The United States is building more oil and natural gas pipelines. According to the Energy Information Administration, the United States led the world in 2018 for new oil and gas demand. We are even working towards being the largest exporter of oil and gas. With business booming in the industry, finding the right parts is becoming more crucial. Here’s an overview of what you may need for your business to keep up with the demand.
If you work in refining, drilling, instrumentation, pipeline, or the industrial sectors, you probably know the importance of pipe flanges. Flanges connect to equipment — such as pipes, pumps, or valves — to form a piping system. They make it easy to access the pipes where work needs to be done and are necessary for safety and high-pressure applications. They’re used to test or stop liquid and gas flow and come in all types of material grades and sizes. Flanges also come in a variety of styles and pressure classes and are classified by a 150 to 2500 number rating. Here are some of the most common types of pipe flanges and what they can do.
Blind Pipe Flanges
Blind pipe flanges (or blank flanges) seal or blank off a particular section of pipe or pipe ends, valves, and pressure vessel openings. This stops the flow of a liquid or gas but leaves you the option of expanding the pipeline. Blind pipe flanges are commonly used to conduct a high-pressure system test.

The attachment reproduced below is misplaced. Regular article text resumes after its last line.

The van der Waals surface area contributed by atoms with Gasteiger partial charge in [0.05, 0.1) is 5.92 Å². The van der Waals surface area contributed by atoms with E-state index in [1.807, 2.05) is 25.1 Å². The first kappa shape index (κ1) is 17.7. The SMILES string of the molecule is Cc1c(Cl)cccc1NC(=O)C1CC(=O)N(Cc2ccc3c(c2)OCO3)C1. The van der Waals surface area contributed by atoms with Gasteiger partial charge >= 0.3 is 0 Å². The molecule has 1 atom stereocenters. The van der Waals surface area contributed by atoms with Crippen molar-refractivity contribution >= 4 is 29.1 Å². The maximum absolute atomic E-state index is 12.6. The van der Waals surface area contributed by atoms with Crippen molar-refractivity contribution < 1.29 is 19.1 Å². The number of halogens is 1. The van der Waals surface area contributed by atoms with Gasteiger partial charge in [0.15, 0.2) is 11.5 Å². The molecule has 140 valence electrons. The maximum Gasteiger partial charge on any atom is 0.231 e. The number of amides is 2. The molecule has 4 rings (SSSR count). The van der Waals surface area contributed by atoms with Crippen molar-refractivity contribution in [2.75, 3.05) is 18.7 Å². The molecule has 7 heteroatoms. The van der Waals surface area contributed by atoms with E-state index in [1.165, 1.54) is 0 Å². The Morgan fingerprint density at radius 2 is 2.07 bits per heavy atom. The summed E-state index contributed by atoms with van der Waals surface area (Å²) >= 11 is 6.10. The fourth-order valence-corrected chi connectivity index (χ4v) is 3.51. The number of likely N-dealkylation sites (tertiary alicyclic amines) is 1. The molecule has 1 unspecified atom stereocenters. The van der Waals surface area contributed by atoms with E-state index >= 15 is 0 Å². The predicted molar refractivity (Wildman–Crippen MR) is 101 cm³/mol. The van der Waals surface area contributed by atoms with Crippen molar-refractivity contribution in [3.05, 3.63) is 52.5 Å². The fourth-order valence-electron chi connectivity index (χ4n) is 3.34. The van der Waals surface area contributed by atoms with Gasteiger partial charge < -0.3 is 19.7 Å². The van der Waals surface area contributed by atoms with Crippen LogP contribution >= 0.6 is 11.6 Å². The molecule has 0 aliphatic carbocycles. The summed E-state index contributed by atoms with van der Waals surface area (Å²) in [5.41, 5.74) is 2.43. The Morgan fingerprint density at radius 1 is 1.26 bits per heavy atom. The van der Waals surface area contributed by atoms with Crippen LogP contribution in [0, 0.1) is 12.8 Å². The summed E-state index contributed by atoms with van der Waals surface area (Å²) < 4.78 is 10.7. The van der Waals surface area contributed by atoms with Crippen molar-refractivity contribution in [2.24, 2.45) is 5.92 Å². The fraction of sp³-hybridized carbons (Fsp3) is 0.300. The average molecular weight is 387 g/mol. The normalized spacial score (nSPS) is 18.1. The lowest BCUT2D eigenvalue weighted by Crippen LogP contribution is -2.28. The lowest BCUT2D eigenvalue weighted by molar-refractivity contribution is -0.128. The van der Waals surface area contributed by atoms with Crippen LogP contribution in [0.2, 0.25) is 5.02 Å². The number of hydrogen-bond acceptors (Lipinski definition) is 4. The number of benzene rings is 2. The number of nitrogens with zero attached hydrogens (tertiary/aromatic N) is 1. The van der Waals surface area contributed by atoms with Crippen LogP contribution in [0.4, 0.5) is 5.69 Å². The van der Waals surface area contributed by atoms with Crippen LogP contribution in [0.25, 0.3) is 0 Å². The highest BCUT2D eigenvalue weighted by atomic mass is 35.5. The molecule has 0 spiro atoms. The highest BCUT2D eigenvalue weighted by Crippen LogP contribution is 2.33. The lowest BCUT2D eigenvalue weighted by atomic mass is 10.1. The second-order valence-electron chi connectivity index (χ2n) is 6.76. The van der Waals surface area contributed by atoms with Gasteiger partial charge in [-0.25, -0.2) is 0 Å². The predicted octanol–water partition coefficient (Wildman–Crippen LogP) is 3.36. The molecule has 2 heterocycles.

Weld Neck Pipe Flanges
A weld neck flange is for high-pressure applications and is welded to the pipe by the neck, which can reduce the stress a flange receives. The stress if transferred to the pipe with this type of flange.
Threaded Pipe Flanges
Threaded flanges do not require welding to be attached to a pipe. They are typically used in small pipes that handle high pressure.
Socket Weld Pipe Flanges
Socket weld flanges connect to a pipe using one fillet weld on the outside of the flange. These flanges can corrode more easily, but they are commonly used on small, high-pressure pipes.
Lap Joint Pipe Flanges
Lap joint flanges are often used with stub end fittings and are not fastened to the pipe. The stub ends fit into a radial depression. These are often used in pipelines that need to be taken apart frequently and put back together.
Whatever type of flanges you may need in your business, choose ones that are functional and in good condition. To be successful and keep up with the increasing demand, you will need to use the right supplies, parts, and tools for whatever job you take on.